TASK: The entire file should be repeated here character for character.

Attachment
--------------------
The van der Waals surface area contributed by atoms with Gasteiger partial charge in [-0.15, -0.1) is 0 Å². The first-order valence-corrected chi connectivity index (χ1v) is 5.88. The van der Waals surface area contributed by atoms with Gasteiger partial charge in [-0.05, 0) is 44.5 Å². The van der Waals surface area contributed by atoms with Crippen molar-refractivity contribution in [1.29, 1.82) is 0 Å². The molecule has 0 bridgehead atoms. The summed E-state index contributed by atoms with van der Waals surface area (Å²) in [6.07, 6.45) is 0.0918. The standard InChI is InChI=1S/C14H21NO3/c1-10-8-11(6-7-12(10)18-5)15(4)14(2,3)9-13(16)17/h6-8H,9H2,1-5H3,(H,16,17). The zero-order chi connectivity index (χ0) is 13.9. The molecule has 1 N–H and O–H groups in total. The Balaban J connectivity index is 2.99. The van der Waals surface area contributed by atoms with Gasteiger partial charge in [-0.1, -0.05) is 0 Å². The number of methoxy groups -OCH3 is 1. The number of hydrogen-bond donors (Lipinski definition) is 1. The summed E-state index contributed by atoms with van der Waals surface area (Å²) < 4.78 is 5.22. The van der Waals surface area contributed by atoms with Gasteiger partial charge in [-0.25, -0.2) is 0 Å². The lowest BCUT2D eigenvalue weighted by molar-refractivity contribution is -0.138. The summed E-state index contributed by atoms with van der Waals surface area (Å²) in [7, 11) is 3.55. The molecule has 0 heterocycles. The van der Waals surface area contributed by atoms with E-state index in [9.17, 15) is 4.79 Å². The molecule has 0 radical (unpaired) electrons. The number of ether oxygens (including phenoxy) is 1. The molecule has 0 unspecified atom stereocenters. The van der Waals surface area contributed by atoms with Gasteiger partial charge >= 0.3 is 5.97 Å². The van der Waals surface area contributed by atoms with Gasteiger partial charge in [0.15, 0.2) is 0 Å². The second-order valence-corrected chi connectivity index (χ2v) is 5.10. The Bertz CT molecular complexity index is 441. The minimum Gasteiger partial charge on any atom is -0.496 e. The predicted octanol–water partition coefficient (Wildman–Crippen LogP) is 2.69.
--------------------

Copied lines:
The van der Waals surface area contributed by atoms with Gasteiger partial charge in [-0.15, -0.1) is 0 Å². The first-order valence-corrected chi connectivity index (χ1v) is 5.88. The van der Waals surface area contributed by atoms with Gasteiger partial charge in [-0.05, 0) is 44.5 Å². The van der Waals surface area contributed by atoms with Crippen molar-refractivity contribution in [1.29, 1.82) is 0 Å². The molecule has 0 bridgehead atoms. The summed E-state index contributed by atoms with van der Waals surface area (Å²) in [6.07, 6.45) is 0.0918. The standard InChI is InChI=1S/C14H21NO3/c1-10-8-11(6-7-12(10)18-5)15(4)14(2,3)9-13(16)17/h6-8H,9H2,1-5H3,(H,16,17). The zero-order chi connectivity index (χ0) is 13.9. The molecule has 1 N–H and O–H groups in total. The Balaban J connectivity index is 2.99. The van der Waals surface area contributed by atoms with Gasteiger partial charge in [-0.1, -0.05) is 0 Å². The number of methoxy groups -OCH3 is 1. The number of hydrogen-bond donors (Lipinski definition) is 1. The summed E-state index contributed by atoms with van der Waals surface area (Å²) < 4.78 is 5.22. The van der Waals surface area contributed by atoms with Gasteiger partial charge in [-0.25, -0.2) is 0 Å². The lowest BCUT2D eigenvalue weighted by molar-refractivity contribution is -0.138. The summed E-state index contributed by atoms with van der Waals surface area (Å²) in [7, 11) is 3.55. The molecule has 0 heterocycles. The van der Waals surface area contributed by atoms with E-state index in [9.17, 15) is 4.79 Å². The molecule has 0 radical (unpaired) electrons. The number of ether oxygens (including phenoxy) is 1. The molecule has 0 unspecified atom stereocenters. The van der Waals surface area contributed by atoms with Gasteiger partial charge >= 0.3 is 5.97 Å². The van der Waals surface area contributed by atoms with Gasteiger partial charge in [0.15, 0.2) is 0 Å². The second-order valence-corrected chi connectivity index (χ2v) is 5.10. The Bertz CT molecular complexity index is 441. The minimum Gasteiger partial charge on any atom is -0.496 e. The predicted octanol–water partition coefficient (Wildman–Crippen LogP) is 2.69.